Today was a mostly great day.
Our exchange student wrote up some information on the lead singer of the group whose song we are learning, and I created an embedded reading from it. It turns out that we had serendipitously chosen one of his favorite songs from this group, so it was interesting for the kids to read his take. Now I have to do screen shots of the music video for kids to talk about. Next time, I plan to do that in advance. Thanks, Cynthia Hitz, for the ongoing examples of screen shots.
We re-read the parallel story that had preceded our watching of the song’s video, making comparisons with the video.
I was all excited, because I finally found two things: a picture from Carol Gaab’s presentation, in which she had questions based on readings: probably/probably not statements, and probable professions for the main character in a story. I also found my notes from her reading workshop this summer that helped me remember how to bump reading responses up so that they require inferences in numerous ways.
But my phone disappeared from my desk, so I’ve been going through the mess that entails, and therefore I don’t have the picture any more. A student who probably took it promises to “help find it” in the morning. Don’t call or text me!
And I’ve been grading comp books. They still stay in the classroom, except for the ones belonging to two kids who try to take them away. So far we have a couple of listening quizzes, a sentence-combining exercise, and two fast-writes, on top of the usual daily structures list. We also have some storyboards and a couple of handouts taped in, including spelling of numbers, a cloze exercise for the song, and a listening rubric. The kids tend to grade themselves lower than I do on the listening rubric.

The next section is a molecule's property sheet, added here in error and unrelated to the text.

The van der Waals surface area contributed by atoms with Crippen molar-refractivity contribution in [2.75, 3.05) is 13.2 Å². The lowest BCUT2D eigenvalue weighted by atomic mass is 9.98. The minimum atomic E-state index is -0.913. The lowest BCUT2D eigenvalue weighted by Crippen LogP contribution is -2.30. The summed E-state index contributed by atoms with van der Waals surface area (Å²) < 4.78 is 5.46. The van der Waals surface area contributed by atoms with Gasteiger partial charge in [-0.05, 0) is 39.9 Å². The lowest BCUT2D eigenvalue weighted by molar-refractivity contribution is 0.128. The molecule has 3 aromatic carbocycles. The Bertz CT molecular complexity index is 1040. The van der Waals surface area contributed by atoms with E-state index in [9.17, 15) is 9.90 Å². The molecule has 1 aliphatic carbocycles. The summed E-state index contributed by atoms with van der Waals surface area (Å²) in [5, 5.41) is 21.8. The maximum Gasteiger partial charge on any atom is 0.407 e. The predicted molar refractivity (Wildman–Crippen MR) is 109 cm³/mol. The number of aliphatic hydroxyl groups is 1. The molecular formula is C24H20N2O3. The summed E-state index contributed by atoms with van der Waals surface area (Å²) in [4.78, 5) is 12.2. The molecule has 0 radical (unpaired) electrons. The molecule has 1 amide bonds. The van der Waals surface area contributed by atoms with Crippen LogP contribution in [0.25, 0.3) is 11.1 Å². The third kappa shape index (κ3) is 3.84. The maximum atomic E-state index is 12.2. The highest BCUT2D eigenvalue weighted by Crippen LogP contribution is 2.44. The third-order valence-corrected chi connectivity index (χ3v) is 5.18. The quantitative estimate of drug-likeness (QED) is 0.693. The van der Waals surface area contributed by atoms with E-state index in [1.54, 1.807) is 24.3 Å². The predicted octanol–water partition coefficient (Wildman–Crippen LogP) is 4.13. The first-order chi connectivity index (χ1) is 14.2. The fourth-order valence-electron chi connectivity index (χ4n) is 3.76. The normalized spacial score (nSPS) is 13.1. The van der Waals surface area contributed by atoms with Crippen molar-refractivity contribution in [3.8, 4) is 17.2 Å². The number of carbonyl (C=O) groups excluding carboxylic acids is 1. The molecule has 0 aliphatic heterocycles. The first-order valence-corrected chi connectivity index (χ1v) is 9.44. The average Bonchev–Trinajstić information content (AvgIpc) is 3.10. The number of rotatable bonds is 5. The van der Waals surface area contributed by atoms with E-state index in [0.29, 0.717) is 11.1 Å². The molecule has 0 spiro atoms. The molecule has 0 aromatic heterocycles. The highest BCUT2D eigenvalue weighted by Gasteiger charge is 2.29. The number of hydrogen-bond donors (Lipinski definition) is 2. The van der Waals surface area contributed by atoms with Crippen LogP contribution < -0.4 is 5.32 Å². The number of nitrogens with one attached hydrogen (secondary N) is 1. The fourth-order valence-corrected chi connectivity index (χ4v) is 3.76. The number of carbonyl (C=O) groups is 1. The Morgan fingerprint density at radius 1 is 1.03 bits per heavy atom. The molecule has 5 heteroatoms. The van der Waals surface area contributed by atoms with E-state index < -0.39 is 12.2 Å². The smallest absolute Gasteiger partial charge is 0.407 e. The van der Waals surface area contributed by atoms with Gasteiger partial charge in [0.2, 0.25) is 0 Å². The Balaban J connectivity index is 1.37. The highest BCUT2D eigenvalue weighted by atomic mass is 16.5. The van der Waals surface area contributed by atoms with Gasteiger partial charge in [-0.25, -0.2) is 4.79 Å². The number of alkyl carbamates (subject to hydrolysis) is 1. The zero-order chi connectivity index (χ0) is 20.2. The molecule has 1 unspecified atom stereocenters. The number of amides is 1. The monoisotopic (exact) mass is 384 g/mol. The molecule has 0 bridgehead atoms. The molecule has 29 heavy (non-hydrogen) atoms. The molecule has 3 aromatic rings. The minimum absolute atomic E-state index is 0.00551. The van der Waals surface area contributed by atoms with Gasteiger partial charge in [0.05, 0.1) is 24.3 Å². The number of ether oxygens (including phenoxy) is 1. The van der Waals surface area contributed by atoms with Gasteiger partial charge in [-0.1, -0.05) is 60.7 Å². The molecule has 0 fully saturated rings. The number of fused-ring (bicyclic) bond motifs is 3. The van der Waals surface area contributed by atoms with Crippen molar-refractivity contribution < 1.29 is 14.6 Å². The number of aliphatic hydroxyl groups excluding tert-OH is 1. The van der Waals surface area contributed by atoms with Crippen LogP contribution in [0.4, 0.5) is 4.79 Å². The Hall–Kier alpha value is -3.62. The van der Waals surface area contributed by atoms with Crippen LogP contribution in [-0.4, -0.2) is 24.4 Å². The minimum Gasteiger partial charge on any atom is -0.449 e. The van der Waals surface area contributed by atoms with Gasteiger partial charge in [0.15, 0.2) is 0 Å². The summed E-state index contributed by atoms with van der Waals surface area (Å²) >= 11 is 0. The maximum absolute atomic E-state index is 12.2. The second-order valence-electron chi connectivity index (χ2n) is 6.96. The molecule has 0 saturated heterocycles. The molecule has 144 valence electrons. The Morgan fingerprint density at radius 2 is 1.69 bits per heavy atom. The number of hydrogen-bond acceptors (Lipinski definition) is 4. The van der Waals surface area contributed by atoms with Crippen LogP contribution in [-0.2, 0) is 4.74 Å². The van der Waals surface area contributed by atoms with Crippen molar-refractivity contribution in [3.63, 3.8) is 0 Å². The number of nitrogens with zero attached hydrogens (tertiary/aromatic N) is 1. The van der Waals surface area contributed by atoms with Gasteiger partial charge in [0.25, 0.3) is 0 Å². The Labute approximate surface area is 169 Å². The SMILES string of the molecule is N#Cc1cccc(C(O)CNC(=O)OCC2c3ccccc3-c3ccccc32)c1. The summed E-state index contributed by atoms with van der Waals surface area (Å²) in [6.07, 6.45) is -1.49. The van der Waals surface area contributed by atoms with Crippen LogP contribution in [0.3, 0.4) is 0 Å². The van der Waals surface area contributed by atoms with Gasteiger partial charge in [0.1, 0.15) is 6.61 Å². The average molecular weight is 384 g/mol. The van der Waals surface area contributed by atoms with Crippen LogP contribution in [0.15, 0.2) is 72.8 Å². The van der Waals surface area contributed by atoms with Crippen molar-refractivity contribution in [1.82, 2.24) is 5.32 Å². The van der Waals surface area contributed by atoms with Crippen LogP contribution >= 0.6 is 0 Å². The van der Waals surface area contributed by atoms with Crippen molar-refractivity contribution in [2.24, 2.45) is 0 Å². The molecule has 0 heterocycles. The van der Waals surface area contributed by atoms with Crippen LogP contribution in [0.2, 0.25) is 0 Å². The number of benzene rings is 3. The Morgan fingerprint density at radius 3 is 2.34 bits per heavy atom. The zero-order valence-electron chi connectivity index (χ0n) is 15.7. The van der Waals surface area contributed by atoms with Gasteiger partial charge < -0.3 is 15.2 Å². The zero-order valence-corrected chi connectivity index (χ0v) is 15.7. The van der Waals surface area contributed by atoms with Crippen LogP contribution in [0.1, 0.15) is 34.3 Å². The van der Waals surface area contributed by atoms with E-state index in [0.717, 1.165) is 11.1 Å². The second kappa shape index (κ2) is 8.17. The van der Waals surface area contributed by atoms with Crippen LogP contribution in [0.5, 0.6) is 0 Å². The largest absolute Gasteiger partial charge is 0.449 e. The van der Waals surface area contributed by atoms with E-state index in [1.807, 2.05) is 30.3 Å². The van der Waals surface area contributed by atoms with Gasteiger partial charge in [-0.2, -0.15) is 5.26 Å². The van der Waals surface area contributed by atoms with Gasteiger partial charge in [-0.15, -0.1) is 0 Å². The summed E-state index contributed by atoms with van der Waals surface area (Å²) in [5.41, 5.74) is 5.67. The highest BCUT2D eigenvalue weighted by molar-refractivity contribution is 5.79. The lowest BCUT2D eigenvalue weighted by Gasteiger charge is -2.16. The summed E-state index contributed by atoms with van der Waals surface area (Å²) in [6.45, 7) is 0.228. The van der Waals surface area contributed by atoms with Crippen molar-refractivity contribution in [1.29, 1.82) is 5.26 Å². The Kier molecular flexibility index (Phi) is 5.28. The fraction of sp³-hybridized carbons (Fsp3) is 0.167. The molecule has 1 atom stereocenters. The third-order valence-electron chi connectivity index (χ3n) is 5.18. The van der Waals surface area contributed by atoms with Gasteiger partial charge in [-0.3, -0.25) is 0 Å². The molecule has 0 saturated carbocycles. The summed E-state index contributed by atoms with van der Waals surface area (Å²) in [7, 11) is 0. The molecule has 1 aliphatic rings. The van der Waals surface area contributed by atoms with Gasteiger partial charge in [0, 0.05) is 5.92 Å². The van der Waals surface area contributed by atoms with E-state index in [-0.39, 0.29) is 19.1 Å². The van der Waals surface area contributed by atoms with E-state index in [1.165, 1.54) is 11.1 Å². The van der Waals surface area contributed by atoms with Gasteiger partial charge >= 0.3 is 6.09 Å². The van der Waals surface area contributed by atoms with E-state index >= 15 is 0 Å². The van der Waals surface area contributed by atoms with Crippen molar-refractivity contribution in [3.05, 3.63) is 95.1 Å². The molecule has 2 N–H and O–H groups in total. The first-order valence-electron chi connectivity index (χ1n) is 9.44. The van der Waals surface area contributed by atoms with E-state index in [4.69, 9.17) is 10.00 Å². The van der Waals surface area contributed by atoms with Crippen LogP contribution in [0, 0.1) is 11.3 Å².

About the sentence-combining: I was trying to lead kids to higher-level writing. I put a (lower-level) story on the board and asked students how we could make it sound more interesting and more educated. They suggested taking out some of the repetition, adding a few details, and using conjunctions to combine the sentences. First they worked in pairs and shared their answers aloud, though I think the sharing wasn’t as helpful for the rest of the class as it was for me to know whether they got the idea. Students mostly used “but,” “and,” “because,” and “therefore.” They had to really think in some cases about which pieces to connect. I was happy with the results. It turned out to be a differentiated assignment, because some kids just connected two adjacent sentences, and others really worked to pull information from different parts of the reading. I complimented them hugely on how they improved the writing.
Going home now!